Two Good Letters in the CA

Letters to the Editor in the Commercial Appeal tend to be from liberals. Why? My theory is that so many conservatives have dropped the newspaper that the majority of those who remain share the CA’s views. Kind of an echo chamber for them.

Occasionally, a letter from a Republican gets through. Here’s one from GOPer Jerry Cobb, writing about the business environment in Memphis:

Any time we hear politicians discuss their priorities, they almost certainly will begin with the need to generate more jobs. All will say, if we can reduce the unemployment rate to 5 or 6 percent, the economy will regain strength. There is much truth to that, but how do we get there?

Anyone who has spent time in our corporate, middle or even small business communities can attest to the fact that any substantial increases in employment numbers or business investment in plant and equipment must be the result of a stable business environment. This we don’t have, nor will we have until the political and workforce principles participating realize every effort must be taken to bring about this change in attitude before changes in economic security can come about.

Everything that has been done and is being done by government has complicated any recovery process. Every mandate and every added tax and reporting requirement is just another burden the business community must endure at the expense of every would-be worker waiting in the employment line.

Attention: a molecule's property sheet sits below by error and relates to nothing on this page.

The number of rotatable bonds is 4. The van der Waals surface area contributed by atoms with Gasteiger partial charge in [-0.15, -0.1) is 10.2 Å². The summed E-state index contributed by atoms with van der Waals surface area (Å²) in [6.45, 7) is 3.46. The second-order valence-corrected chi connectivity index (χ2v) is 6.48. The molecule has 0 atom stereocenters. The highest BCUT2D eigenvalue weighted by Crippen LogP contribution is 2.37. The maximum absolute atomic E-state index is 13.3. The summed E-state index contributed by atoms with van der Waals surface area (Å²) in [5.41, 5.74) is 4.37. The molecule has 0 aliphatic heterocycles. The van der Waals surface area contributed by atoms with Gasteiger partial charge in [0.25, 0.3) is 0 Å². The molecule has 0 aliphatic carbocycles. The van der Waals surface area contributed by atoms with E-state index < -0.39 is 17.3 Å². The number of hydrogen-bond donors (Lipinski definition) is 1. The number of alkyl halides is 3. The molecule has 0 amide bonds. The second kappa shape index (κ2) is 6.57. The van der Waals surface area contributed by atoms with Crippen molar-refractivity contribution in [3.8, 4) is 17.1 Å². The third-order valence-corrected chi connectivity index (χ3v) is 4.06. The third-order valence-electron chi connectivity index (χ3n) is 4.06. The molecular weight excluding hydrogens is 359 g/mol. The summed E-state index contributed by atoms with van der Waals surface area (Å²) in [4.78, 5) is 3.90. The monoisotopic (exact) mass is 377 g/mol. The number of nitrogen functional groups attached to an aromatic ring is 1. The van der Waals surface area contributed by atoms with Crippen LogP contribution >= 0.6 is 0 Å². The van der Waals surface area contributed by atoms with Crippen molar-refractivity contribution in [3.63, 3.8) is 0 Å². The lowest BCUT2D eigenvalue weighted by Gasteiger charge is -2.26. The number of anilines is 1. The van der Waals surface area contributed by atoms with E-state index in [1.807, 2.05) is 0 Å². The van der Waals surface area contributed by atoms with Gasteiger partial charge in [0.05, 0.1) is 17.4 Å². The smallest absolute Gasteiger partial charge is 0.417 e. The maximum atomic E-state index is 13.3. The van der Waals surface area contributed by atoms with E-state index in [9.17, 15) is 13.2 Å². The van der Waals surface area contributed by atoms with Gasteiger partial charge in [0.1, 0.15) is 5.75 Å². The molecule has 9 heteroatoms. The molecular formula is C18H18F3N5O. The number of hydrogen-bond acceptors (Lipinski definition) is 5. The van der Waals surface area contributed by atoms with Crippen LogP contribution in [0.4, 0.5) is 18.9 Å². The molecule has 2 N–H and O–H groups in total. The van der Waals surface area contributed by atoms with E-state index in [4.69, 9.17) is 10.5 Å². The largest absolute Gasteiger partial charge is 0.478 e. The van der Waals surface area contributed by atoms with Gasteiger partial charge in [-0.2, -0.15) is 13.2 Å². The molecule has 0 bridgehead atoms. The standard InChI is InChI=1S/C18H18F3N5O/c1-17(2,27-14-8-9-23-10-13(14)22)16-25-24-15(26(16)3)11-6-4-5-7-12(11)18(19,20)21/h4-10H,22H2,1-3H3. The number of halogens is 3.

Until government and labor accept the fact that a profit-oriented enterprise is the only avenue by which our economic engine can generate the new steam needed to once again propel us into the role of international leadership, we will trudge along as in the “slow boat to China” waiting for the inevitable ax to fall. This expression of common sense in evaluating our problem will give our economic community the resources to drag all others along.

Jerry W. Cobb

And Republican Amy Weirich, current District Attorney General, seeking re-election this year wrote:

As Shelby County District Attorney General, I was pleased to see that Memphis area religious leaders have stepped forward in support of our teachers and our community’s efforts to strive for the best teaching in our schools (“Church leaders preach education,’ April 11). Local faith leaders have done a public service in providing strong evidence that effective teaching is the most critical factor in improving student outcomes in our schools.

For those of us in law enforcement, we recognize that there is no more effective crime-prevention strategy than helping our children get the right start in school and in life. Our schools’ efforts to strive for first-class teaching moves us in the right direction, and we all should join the clergy and other community stakeholders in supporting that goal.

Amy P. Weirich

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